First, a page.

It has been a mere three years since Tom Holland took his first swings as Spider-Man, bringing the character into the Marvel Cinematic Universe proper in Captain America: Civil War. It seems as though the young English thespian has been playing Peter Parker and his masked alter ego without a moment’s rest ever since, taking the lead in Spider-Man: Homecoming, appearing in two Avengers films, and gamely showing up for just about any tie-in appearance Marvel slides across the table to him. Like other actors twinkling in the Marvel galaxy of stars, entirely uncertain of which films are home to their performances, Holland simply shows up for work and the mighty Marvel movie machinery makes magic.
A mere ten weeks after carrying a reasonable amount of screen time as the character in Avengers: Endgame, Holland is back as the web-slinger in Spider-Man: Far From Home. In the film, Peter Parker is feeling the pressure of his superhero side engagements in a post-Thanos universe. He’s still taking his lessons at a New York City school, where most of his friends (and, importantly, most famous co-stars) were also among the random half of the universe snapped away in the cosmic event referred to here as “The Blip,” thereby avoiding the awkwardness of sudden age discrepancies complicating established friendships and crushes. Worn down and still mourning his mentor, Peter is anxious to take a break from crime-fighting during a summer trip to Europe with his fellow high school students. Too bad about that pesky “great responsibility” thing.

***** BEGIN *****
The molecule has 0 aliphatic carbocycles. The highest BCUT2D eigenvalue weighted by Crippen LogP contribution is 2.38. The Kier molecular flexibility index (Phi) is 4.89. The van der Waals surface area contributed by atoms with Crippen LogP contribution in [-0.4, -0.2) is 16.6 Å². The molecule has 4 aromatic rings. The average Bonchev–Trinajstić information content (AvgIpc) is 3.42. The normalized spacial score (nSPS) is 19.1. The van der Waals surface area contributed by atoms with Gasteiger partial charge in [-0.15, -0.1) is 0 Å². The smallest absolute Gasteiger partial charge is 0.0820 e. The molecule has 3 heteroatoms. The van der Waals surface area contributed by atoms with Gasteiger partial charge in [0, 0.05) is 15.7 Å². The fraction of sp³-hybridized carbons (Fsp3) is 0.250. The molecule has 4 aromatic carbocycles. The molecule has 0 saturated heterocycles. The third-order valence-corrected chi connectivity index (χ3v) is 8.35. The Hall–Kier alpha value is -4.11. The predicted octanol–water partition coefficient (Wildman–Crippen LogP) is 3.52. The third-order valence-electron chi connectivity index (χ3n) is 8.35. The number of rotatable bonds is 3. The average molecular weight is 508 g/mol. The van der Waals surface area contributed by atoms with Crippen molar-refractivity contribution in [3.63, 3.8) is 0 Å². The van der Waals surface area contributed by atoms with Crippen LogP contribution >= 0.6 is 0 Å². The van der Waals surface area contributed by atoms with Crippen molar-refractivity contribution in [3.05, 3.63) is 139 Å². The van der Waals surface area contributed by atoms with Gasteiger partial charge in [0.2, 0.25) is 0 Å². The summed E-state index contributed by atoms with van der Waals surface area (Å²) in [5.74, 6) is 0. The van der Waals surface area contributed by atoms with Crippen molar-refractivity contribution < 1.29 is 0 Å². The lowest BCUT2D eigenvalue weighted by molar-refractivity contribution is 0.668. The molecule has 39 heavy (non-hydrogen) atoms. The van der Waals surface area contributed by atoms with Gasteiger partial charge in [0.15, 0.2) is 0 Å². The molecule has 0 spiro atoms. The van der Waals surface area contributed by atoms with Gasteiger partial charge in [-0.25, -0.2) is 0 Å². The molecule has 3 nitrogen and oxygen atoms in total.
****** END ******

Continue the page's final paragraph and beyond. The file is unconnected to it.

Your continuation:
Across the ocean, Spider-Man gets roped into a battle against giant elemental creatures who swirl up in major cities and start mindlessly marauding. He’s partnered with a costumed, caped, and helmet adorned figure named Quentin Beck (Jake Gyllenhaal, an absolutely inspired choice for the role), who picks up the nickname Mysterio because of Italian news reports about the abilities he flashes, putting him roughly in Doctor Strange territory. From there, the complications grow and shift, significantly testing the young hero who’s roamed far from his friendly neighborhood.
Spider-Man: Far From Home is enjoyable, but also a little muddled. It repeats the winning strategy of Spider-Man: Homecoming — most notably mimicking the wit and spirit of the nineteen-eighties teen comedies presided over by John Hughes — with less consistent results, and the burden of the sprawling, interlocking Marvel narrative hangs heavy on it. Director Jon Watts remains adept in his staging and allows space for a welcome playfulness in the interactions between actors. What’s lacking in this outing is a strong visual sense that fully exploits the globe-hopping locales, squandering the opportunity to give the film the feel of a zingy James Bond blockbuster with web-shooters instead of Q’s array of fortuitously helpful gizmos. With ample chances to differentiate the film within the cinematic superhero canon, Watts and his collaborators wind up crafting a work that’s agreeable and fairly forgettable. It’s not a good sign that the overall film is completely upstaged by the requisite tag-on scenes included after the closing credits start to roll.
Not long ago, it seemed Marvel Studios had completely changed how major Hollywood filmmaking worked, sending entertainment executives on a desperate tear looking for properties that could replicate the model. Now, in a summer that has been mostly defined by moviegoers’ yawning indifference to and outright rejection of brand extension as creative motivation, Marvel almost stands alone in filling theater seats with satisfied customers. In the face of that current truth, registering disappointment in Spider-Man: Far From Home is like saying the chocolate ice cream could have tasted better. The accuracy of the statement doesn’t really matter. Like everyone else, I’ll undoubtedly join the line when it’s time to get the next scoop.